He bowed again. “Not at all. I enjoyed this fair slave last summer. I merely wanted to experience him again.”
“I am sorry, but as he said, he is with me.”
“My apologies, Prince Linden.”
The Baron bowed and left the ballroom. What a wise man. My heart slowed down. If he had remained near me, I feared I would punch the Baron until I felt better. What a sure way to spoil the evening.
Low murmuring rippled through the watching nobles. I suspect I had disappointed them by not providing a more violent display of temper.
Alasdaire stood staring at the floor, trembling with self-control. I thought he was willing himself to vanish beneath the floorboards. My lingering rage quickly turned into concern. I released his shoulder to touch his cheek canes. “Alasdaire?”
He stared up at me. His slightly wild expression worried me. “My Prince, let me return to the suite.” His harsh whisper caught in his throat. “Forgive me. I can’t remain down here. They stare at me like hungry dogs.”
At least he kept his voice low. I massaged his upper arms. “Of course. I will come with you.”
The wildness faded from his stare. He blinked with surprise. “Truly?”
I raised my hand. “Truly.” I gently gripped his elbow and guided him toward the side door. All eyes watched us.
I turned to wave. “Farewell, everyone. I fear I must retire for the evening. Keith, please send up treats and wine to us.”
As we walked along the long upper corridor, I glanced down to smile at Alasdaire. His reverent expression made me feel like a true prince riding up on a white charger to save the day. I enjoyed the emotion.
Too bad I had never eaten my rose-petal head.
Once we escaped to my suite, my guards admitted servers. To my delight, one large silver tray supported my edible body. Dear Keith knew how much I wanted to destroy the thing.
Alasdaire and I laughed until we almost cried. The servers stared at us with great confusion. After they departed, Alasdaire examined my fruit-and-petal faux body. “They performed an excellent job making you appear heroic.” He tickled his finger against the figure’s crotch. “Mmm, I want to eat this part. I know the real thing tastes wonderful.” He fluttered his lashes in sultry tease.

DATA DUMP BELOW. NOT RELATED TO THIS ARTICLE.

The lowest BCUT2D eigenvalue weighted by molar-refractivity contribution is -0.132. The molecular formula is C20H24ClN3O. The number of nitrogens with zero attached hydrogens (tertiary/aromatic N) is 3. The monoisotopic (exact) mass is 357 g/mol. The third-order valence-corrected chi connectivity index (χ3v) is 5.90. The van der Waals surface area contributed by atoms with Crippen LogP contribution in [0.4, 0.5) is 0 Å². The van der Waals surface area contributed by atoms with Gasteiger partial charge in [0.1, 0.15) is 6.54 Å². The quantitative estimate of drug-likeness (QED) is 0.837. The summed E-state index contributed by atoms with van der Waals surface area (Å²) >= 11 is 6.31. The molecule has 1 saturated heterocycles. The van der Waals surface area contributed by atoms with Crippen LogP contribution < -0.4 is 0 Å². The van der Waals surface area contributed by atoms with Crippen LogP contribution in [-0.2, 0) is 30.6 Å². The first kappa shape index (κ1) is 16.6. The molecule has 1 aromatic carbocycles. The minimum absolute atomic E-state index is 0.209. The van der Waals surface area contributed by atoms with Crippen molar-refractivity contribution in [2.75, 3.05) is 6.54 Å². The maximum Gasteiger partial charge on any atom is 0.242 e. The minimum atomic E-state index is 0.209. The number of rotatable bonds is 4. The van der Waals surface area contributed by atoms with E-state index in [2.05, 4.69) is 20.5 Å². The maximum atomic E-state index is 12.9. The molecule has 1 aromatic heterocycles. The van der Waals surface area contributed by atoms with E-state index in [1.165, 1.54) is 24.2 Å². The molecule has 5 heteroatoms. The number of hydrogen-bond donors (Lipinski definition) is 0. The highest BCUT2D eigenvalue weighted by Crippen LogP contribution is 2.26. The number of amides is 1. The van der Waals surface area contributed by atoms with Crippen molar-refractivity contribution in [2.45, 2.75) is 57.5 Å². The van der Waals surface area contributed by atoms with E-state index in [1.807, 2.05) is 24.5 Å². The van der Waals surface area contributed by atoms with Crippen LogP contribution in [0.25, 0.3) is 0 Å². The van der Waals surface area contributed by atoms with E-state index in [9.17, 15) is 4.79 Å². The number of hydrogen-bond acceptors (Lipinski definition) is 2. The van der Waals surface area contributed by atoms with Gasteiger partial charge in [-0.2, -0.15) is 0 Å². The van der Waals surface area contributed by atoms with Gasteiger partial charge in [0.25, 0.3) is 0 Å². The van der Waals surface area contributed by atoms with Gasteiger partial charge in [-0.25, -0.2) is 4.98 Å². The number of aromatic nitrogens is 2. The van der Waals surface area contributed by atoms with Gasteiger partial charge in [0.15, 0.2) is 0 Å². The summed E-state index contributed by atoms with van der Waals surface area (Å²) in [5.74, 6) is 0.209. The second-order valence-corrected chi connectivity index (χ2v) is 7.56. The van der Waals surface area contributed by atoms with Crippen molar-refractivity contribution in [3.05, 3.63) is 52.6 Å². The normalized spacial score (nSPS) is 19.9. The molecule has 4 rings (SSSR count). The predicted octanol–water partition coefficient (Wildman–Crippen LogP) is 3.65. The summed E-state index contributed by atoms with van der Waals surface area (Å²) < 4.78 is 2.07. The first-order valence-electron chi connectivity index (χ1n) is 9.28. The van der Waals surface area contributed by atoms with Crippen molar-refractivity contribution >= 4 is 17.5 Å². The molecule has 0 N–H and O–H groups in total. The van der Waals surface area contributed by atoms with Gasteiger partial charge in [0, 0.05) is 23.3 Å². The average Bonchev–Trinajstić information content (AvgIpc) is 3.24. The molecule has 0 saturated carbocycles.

Seeing him act playful relieved me. To celebrate, I reached over and plucked off my head. Alasdaire gasped before he laughed along with me. I bit into my hair, revealing a fluffy cream filling. The pastry chef had turned me into a cream puff. I laughed harder.
Alasdaire dipped his finger into the neck. “How suitable—heroic on the outside, sweet on the inside.”
“Watch out, the chef might have laced the cream with Uurkian pepper sauce. That’s more accurate to my personality.”
“Nonsense.” He seduced me by licking more cream from his finger.
I popped the remainder of my head into my mouth. A mix of sweetness, floral accents, and mint met my tongue. I tasted lovely. “Let’s save dessert for last.”

Canes and Scales: The Novel on presale at Dreamspinner Press:


 



Wednesday, June 25, 2014

True Confessions: Why My Writing Sucked


I probably bore people with blathering on about how I started writing gay male romance when I was in high school. I really did, although I couldn’t never say why I liked the idea of two men together rather than two women. Well, yeah, it’s the whole I hadn’t accepted my own desires yet concept.

What I have accepted is how badly I sucked as a writer. I don’t mean back in high school. I wrote my stories in my trusty marble composition books—thread bound, never glued— so they’re there for me to read if I really want to remind myself of how badly I sucked at the craft of writing. I’m talking about even more recently, like before I started receiving serious editing from my publishers.

Let me count. Yep, I have ten novels which are either finished or very close. They patiently wait on my computer for a shot at the real world.

Why don’t I release them? Because they embarrass me. Yep, I might have good story lines, but there’s no way in hell or any other realm that I could release them and feel proud of them. The poor dears sit hoping I’ll fix them— banish the adjectives, the purple prose, the serious POV problems, the— you get the picture.

Which brings me to another reason I wanted to revisit Canes and Scales, my first published novella, and turn it into a novel. C&S deserved a fresh edit, more chapters, and an edgier story. It deserved my attention as a published writer who has been slapped up alongside the head for her numerous verbal transgressions.

I am proud of the results. Canes and Scales: The Novel doesn’t suck because this time Dreamspinner’s editors not only slapped, but they also mauled, pummeled, and beat my words into splendid shape.

I cherish every editorial bruise. Each one is another learning lesson.

Stay tuned: exclusive Canes and Scales: The Novel excerpts to come this week!

xoxo